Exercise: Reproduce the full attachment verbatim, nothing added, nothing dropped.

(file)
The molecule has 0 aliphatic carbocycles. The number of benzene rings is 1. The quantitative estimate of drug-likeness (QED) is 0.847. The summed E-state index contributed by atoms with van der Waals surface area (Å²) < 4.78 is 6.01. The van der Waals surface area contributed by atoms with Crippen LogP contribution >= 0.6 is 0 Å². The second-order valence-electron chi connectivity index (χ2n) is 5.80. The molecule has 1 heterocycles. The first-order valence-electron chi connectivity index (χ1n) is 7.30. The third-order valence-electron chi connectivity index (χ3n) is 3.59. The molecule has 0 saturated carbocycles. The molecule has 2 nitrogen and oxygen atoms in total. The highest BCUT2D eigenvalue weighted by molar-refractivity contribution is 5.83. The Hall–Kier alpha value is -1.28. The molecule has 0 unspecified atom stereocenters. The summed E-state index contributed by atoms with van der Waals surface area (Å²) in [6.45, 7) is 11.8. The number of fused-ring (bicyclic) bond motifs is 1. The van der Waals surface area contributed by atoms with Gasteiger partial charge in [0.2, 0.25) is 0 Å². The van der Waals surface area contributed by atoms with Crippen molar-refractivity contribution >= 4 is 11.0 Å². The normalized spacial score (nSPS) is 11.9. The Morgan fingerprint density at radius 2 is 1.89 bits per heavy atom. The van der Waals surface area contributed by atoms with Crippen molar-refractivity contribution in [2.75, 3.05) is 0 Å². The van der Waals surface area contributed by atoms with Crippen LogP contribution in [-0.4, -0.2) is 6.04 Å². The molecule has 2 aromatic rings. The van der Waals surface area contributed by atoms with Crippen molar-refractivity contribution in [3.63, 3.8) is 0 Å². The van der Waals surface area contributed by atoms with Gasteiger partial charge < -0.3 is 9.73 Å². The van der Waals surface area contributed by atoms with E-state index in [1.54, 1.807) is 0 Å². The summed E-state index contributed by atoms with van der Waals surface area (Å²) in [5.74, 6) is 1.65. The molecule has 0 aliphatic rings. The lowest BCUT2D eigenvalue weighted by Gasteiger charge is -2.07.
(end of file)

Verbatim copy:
The molecule has 0 aliphatic carbocycles. The number of benzene rings is 1. The quantitative estimate of drug-likeness (QED) is 0.847. The summed E-state index contributed by atoms with van der Waals surface area (Å²) < 4.78 is 6.01. The van der Waals surface area contributed by atoms with Crippen LogP contribution >= 0.6 is 0 Å². The second-order valence-electron chi connectivity index (χ2n) is 5.80. The molecule has 1 heterocycles. The first-order valence-electron chi connectivity index (χ1n) is 7.30. The third-order valence-electron chi connectivity index (χ3n) is 3.59. The molecule has 0 saturated carbocycles. The molecule has 2 nitrogen and oxygen atoms in total. The highest BCUT2D eigenvalue weighted by molar-refractivity contribution is 5.83. The Hall–Kier alpha value is -1.28. The molecule has 0 unspecified atom stereocenters. The summed E-state index contributed by atoms with van der Waals surface area (Å²) in [6.45, 7) is 11.8. The number of fused-ring (bicyclic) bond motifs is 1. The van der Waals surface area contributed by atoms with Gasteiger partial charge in [0.2, 0.25) is 0 Å². The van der Waals surface area contributed by atoms with Crippen molar-refractivity contribution >= 4 is 11.0 Å². The normalized spacial score (nSPS) is 11.9. The Morgan fingerprint density at radius 2 is 1.89 bits per heavy atom. The van der Waals surface area contributed by atoms with Crippen molar-refractivity contribution in [2.75, 3.05) is 0 Å². The van der Waals surface area contributed by atoms with Crippen LogP contribution in [-0.4, -0.2) is 6.04 Å². The molecule has 2 aromatic rings. The van der Waals surface area contributed by atoms with Crippen molar-refractivity contribution in [3.63, 3.8) is 0 Å². The van der Waals surface area contributed by atoms with Gasteiger partial charge < -0.3 is 9.73 Å². The van der Waals surface area contributed by atoms with E-state index in [1.54, 1.807) is 0 Å². The summed E-state index contributed by atoms with van der Waals surface area (Å²) in [5.74, 6) is 1.65. The molecule has 0 aliphatic rings. The lowest BCUT2D eigenvalue weighted by Gasteiger charge is -2.07.